Salt employed architects Lockwood and Mawsom to design the perfect village with plenty of two-storied houses, wash-houses and bath-houses – unheard of luxuries in Bradford’s slums. These were to be joined by a hospital, a library, a school, a park and a number of places where the workers could find entertainment, education and relaxation. Salt also built no less than 45 almhouses to care for the sick and those too old or ill to work.An 1871 census revealed that Saltaire had a population of 4,300 and a housing stock of 824. For those who had lived through a cholera outbreak in the squalid conditions of Bradford, Saltaire was heaven.
Public buildings like the Congregational Church, Saltaire Club and Institute and Sunday Schools were built to a grand standard and located on the main thoroughfare through town. Saltaire Park too was designed with no expense spared and is located on the picturesque north side of the River Aire. Designed with a grid layout of long, straight streets, all major roads in Saltaire lead directly to its imposing centrepiece – Salt’s Mill, the place that made all of this possible.
The Dawn of Corporate Social Responsibility
Within Salt’s Mill, Saltaire’s workers continued the work that had made Titus Salt a giant in the textiles industry in the 1830s. Salt had revolutionised the manufacture of worsted cloth in Bradford by experimenting with Alpaca. His mixed fabric was both stiff and lustrous, perfect for creating the sculpted fashions of the time.Thanks to Alpaca, Salt became one of the richest men in Yorkshire. He saw it as his social and religious duty to pass at least a little of his good fortune on to those who worked for him.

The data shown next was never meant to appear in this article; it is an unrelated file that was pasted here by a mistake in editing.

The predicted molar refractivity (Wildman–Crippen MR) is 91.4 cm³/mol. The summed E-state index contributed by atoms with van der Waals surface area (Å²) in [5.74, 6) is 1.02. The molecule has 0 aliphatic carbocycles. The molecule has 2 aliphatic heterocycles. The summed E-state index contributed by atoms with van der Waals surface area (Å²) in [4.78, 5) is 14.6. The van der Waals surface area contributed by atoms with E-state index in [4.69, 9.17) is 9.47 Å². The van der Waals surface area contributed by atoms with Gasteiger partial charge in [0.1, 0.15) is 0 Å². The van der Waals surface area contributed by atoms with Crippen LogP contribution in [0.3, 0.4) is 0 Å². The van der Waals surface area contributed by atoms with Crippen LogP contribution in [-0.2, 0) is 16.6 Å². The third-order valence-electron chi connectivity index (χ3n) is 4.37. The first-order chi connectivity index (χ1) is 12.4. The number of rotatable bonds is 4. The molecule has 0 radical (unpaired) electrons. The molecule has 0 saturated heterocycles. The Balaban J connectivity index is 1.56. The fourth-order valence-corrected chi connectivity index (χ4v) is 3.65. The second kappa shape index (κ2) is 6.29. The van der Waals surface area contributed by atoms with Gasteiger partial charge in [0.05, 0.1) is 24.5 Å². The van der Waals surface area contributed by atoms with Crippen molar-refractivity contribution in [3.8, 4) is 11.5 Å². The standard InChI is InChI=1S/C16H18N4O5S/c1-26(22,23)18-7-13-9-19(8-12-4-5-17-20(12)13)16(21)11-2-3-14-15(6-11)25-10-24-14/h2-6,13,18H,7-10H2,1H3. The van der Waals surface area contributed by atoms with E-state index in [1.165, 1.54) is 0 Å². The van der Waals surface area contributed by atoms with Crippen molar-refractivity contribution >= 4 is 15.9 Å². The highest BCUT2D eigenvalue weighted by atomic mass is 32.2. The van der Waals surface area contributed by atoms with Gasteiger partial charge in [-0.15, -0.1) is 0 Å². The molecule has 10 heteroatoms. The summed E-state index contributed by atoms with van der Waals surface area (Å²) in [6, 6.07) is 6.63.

Salt’s philanthropy inspired other Victorian industrialists to follow suit. His care of his workers combined with his incredible wealth showed other businessmen it was possible to be both rich and socially conscious. Saltaire’s success helped shape development both at home and abroad. It directly influenced the Garden City movement that flourished in England’s 19th century, and in October 1872 the village was an important stop on the Japanese Government’s ‘Iwakura Mission’ tour of modern Britain.
Art and Boutiques
Today, Saltaire is a significant English heritage site. It is also a quaint Yorkshire village with just enough trendy eateries and sights to keep out-of-towners happy for a day or two. Over 150 years later, Salt’s Mill is still the centrepiece of the village. A working mill for more than 130 years, it finally ended production in 1987. When it closed, it had employed five generations of textile workers.
Bought by a private investor in 2001, Salt’s Mill was transformed into a multi-use building housing residential, commercial and arts businesses. Most interesting to visitors is the 1853 art gallery, which is made up of several rooms committed to the display of work by Bradford-born artist David Hockney. There are also a number of boutique shops selling books, clothes, antiques and homewares as well as restaurants and bars.Awarded UNESCO World Heritage designation in 2001, Saltaire is now protected against development (though it reportedly struggles to contain 21st century traffic on its 19th century roads). It remains one of the few places in England where you can see a model industrial village perfectly preserved in real life. A visit there is like stepping into a rosier past: a slice of Victoriana without the looming threat of the poorhouse.